Esau had forfeit his birthright and scorned his heritage, but he hoped that he might find redemption in his parent’s eyes by taking a wife of the Ishmaelites (Genesis 28.6-9), a people descended from Abraham and his Egyptian concubine Hagar. In Genesis 28.9 Esau’s Ishmaelite wife is named as Mahalath, but in Genesis 36.3 she is named as Bashemath, the same name as Esau’s Hethite wife mentioned at Genesis 26.34.
Perhaps both women were originally named Bashemath and Esau changed his Ishmaelite wife’s name to Mahalath so as not to have two wives of the same name. Perhaps Esau simply had two Ishmaelite wives, one of whom happened to share a name with his Hethite wife. In any case, it is apparent that Esau had fully Adamic offspring by one of his wives.
I would posit that the Edomite lineage descended from Esau and Mahalath must be the source of the Edomite who is the object of Deuteronomy 23.7. By law a mongrel is excluded from the congregation of the Lord (Deuteronomy 23.2) and so an Edomite line from Esau by a Canaanite woman is precluded from being the object of Deuteronomy 23.7.
Now one might wonder why the Law would not be more specific in regards to which Edomite tribes were acceptable for intermarriage. I would point out however, that Egypt is mentioned in the very same verse, and Egypt was by this time a nation which was largely racially compromised, much like Edom. The Israelites must have been expected to scrutinize the lineage of any Edomite or Egyptian drawn to them to become a proselyte and potentially to exclude them according to Deuteronomy 23.2.
It is apparent elsewhere in the Pentateuch that the Israelites were expected to be able to distinguish alien races from the the other Adamic peoples. In Exodus chapter 12 we read “This is the law of the passover: no stranger [allogenes, Strong’s G241 meaning literally “of another race” i.e. a non-Adamite] shall eat of it.” (vs. 43) A little further on we read “if any proselyte shall come to you to keep the passover to the Lord, thou shalt circumcise every male of him … he shall be even as the original inhabitant of the land” (vs. 48).
These laws offer no further instruction as to how one can distinguish between the licit proselyte and the illicit alien. Ostensibly the Israelites were expected to scrutinize the racial purity of potential converts judging them by their works, countenance and/or genealogical records and this would naturally apply to Edomite and Egyptian proselytes who are mentioned at Deuteronomy 23.7.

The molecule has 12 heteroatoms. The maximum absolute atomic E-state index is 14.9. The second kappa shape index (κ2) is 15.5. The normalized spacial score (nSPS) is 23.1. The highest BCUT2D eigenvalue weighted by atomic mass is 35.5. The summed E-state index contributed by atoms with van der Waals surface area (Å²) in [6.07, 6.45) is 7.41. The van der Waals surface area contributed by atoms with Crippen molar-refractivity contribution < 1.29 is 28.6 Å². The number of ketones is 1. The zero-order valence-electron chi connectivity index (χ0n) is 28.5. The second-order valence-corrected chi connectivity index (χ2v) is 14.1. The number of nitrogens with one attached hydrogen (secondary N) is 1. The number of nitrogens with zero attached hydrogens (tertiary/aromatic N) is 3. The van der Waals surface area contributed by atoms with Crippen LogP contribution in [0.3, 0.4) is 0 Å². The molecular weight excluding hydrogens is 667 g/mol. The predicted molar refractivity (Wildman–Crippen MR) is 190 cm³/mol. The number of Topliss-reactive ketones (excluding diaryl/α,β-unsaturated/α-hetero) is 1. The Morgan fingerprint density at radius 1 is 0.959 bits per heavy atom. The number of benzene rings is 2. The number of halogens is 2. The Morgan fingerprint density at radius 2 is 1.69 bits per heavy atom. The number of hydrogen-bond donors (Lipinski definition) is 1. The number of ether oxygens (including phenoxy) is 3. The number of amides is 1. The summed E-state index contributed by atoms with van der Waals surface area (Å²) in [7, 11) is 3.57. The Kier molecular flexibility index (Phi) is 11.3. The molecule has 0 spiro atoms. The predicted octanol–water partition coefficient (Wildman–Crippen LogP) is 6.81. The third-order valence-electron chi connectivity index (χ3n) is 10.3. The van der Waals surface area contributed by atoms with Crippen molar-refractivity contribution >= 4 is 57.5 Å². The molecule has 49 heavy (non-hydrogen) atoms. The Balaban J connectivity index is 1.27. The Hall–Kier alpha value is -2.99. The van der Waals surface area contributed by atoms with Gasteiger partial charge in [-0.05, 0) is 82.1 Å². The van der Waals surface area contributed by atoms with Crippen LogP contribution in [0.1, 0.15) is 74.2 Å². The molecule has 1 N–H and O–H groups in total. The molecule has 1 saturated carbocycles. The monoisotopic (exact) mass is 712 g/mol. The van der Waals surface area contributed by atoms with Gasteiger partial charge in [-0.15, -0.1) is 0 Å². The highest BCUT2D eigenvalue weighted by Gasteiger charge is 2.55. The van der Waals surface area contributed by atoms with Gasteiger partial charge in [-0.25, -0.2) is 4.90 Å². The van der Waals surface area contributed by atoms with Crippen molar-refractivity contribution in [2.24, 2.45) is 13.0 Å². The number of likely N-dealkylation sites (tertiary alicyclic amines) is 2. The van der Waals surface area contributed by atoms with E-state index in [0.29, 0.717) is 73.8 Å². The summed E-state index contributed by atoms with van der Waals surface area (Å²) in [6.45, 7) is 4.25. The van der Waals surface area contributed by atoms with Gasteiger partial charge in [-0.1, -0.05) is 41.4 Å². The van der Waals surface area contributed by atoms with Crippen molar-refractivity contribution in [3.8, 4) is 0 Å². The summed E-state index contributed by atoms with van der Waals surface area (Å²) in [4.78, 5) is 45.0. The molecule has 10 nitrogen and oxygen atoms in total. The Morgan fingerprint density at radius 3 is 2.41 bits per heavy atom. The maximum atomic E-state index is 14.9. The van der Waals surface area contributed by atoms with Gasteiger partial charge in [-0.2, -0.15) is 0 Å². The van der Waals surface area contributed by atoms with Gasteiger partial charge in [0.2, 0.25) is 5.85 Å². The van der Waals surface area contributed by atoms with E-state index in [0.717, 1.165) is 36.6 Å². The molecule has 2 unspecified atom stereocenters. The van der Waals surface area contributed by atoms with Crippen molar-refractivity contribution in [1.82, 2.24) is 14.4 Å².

Interestingly Yahweh was worshiped in ancient Edom and He is called “Yahweh of Teman” (Teman is an ancient Edomite city) in an inscription at Kuntillet Ajrud (Anthony Bonanno, Archaeology and Fertility Cult in the Ancient Mediterranean, University of Malta p. 238 ff.).
In Genesis 36.3-13 we can trace the sons of Esau by Mahalath/Bashemath through Reuel (“friend of God”, Strong’s and Gesenius’ s.v. Reuwel) down to Zerah, mentioned as an early Edomite duke in vs. 17. Interestingly the line of Esau by his Ishmaelite wife through Zerah is mentioned again in one other place, only found in the ancient Septuagint. There his name is rendered into Greek as Ζαρέ, the same rendering used in Genesis 36:
“17And Job died, an old man and full of days: and it is written that he will rise again with those whom the Lord raises up. This man is described in the Syriac book as living in the land of Ausis [Uz], on the borders of Idumea and Arabia: and his name before was Jobab; and having taken an Arabian wife, he begot a son whose name was Ennon. And he himself was the son of his father Zare, one of the sons of Esau, and of his mother Bosorrha, so that he was the fifth from Abraam. …”
-Job 42 (LXX)
Ostensibly these prestigious Adamic Edomite lineages came to be mingled with the corrupted offspring of their father or other cursed tribes, just as the Egyptians mentioned alongside them in Deuteronomy 23.7 also had. God’s promises to tribes depend upon the legitimacy of their seed, and the corrupted seed of Esau surely forsook any favour they once found with God and Israel.